By Kyle Daubs
You always hear stories about brothers wrestling in the house or in the front yard.
When people walked by the Bryant household and saw two girls going after it, who knows what people thought?
Maddie Bryant and her sister, Alaynia, were often seen wrestling each other. Now, all that time has passed, it has certainly been used for good measure.
“It was something new to us,” said Bryant. “We thought it was fun.”
It wasn’t that long ago where wrestling was mainly considered a male sport. Not anymore.
The Charleston High School senior became the first Coles County wrestler to participate in the IHSA state series. In its inaugural year of this girls-only state wrestling tournament, Bryant will be competing in the 110-pound weight class.
Bryant, one of 16 state finalists, seeks to medal by finishing among the top six in her weight class.
“I am going to go and wrestle my heart out,” said Bryant. “Placing would mean a lot to me because I know everyone is going to be cheering for me, and I don’t want to let any people down.”
Charleston wrestling coach Mike Stanley believes Bryant has a great first-round opportunity to make a solid first step in that quest. Bryant (16-14) will open against Burlington’s Victoria Macias (20-4 record). Stanley said that records, though, can be deceiving.
“I think she is capable of medaling,’ said Stanley. “If you look at the records, there are a lot better records than hers. However, I think a lot of those matches come from girls wrestling girls. All season long, Maddie has wrestled against the boys.”
Bryant has predominantly wrestled against boys all season. The team was unable to participate in an all-girls tournament due to a COVID-19 outbreak. The IHSA Sectional was the first time that Bryant wrestled back-to-back female wrestlers this season.
Stanley said between that experience this season, and the fact she is a senior in comparison to her freshman opponent, he likes her chances of getting out of the first round.
“With her being a senior, I think that is an advantage,” said Stanley. “That was the first thing I was thinking about when we saw her opponent as a freshman was the strength advantage. I told her to go out and be physical in the first match and use that strength to try and have a leg up. Once she starts feeling out her opponent, that could change.”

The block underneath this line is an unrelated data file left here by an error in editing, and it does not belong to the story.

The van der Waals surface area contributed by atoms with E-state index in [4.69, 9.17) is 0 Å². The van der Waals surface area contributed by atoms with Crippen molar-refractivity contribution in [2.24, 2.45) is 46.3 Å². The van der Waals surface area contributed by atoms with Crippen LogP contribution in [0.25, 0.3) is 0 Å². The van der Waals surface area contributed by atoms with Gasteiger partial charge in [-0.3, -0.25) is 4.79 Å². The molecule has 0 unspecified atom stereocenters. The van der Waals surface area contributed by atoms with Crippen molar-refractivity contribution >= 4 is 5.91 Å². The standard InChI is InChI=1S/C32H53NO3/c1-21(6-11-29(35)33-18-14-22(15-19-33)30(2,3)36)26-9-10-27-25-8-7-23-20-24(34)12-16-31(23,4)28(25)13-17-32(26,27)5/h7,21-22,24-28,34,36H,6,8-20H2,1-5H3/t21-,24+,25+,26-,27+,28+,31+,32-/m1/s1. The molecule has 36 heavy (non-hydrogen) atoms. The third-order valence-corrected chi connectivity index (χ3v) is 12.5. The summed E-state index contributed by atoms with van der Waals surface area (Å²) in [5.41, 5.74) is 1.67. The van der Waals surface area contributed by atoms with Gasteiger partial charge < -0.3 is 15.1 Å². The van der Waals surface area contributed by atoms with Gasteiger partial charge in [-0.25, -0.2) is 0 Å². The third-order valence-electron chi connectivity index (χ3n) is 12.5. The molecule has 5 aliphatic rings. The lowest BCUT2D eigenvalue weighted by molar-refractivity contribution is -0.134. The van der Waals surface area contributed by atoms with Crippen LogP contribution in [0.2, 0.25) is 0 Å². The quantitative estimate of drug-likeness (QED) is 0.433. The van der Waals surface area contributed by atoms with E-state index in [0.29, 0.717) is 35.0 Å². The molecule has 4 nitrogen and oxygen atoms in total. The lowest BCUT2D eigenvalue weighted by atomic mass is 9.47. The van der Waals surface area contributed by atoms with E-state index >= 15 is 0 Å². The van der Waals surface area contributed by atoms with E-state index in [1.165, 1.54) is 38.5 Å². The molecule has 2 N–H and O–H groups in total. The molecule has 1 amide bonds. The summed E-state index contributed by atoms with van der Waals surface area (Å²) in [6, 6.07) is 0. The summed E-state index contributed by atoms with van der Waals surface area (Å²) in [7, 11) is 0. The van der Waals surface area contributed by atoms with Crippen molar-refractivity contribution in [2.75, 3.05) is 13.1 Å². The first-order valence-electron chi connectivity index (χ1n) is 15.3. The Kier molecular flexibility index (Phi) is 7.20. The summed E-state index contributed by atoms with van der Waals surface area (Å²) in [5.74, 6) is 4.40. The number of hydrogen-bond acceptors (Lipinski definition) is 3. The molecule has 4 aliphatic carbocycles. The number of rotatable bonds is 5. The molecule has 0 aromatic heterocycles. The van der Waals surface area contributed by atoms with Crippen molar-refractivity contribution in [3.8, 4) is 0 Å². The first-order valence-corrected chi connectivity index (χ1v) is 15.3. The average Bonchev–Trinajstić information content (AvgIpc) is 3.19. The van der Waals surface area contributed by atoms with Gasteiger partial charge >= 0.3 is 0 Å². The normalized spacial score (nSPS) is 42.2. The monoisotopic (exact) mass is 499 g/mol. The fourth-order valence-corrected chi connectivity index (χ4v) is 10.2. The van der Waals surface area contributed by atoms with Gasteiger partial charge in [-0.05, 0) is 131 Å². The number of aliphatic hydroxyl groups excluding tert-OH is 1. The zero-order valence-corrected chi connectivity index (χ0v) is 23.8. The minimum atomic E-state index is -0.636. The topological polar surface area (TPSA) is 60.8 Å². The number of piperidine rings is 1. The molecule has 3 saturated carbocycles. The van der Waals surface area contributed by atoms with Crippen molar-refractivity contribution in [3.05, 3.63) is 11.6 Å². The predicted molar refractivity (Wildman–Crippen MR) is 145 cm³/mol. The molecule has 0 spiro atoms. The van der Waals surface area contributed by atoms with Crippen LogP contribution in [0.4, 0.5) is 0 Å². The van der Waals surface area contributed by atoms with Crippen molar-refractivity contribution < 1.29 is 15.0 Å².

Stanley said no matter what happens Bryant usually outworks opponents.
“I push myself in practice in everything,” said Bryant. “I will practice with my step-dad at home. We’ll go over moves. My sister has helped a lot. Coach Stanley has helped me learn new things. I have just learned that if I wanted to go to state, I was going to have to wrestle hard and always keep my head up.”
That included at the sectional where Bryant had to overcome adversity. Bryant defeated Memphis Adkison-Berry of Canton in the quarterfinal, but was defeated by Lawrenceville’s Shaina Hyre in the semifinal. In the consolation bracket, Bryant battled back to defeat Gigi Linnhorst of Edwardsville and Baya Perez of Peoria Richwoods to advance.
It could have been easy to get down, but Bryant said she just “kept on going.” “Hard work pays off,” she added.
Now, Bryant will rely on more hard work to take on the biggest test of her wrestling career.
“It’s pretty exciting given that this is the inaugural state series and she is making school and Coles County history,” said Stanley. “It’s exciting to be a part of. She has put in a lot of work since she was younger. I wasn’t a part of everything, but you can tell she’s out of work. Her success definitely comes from her work ethic. To be where she is today definitely stems from her working hard.”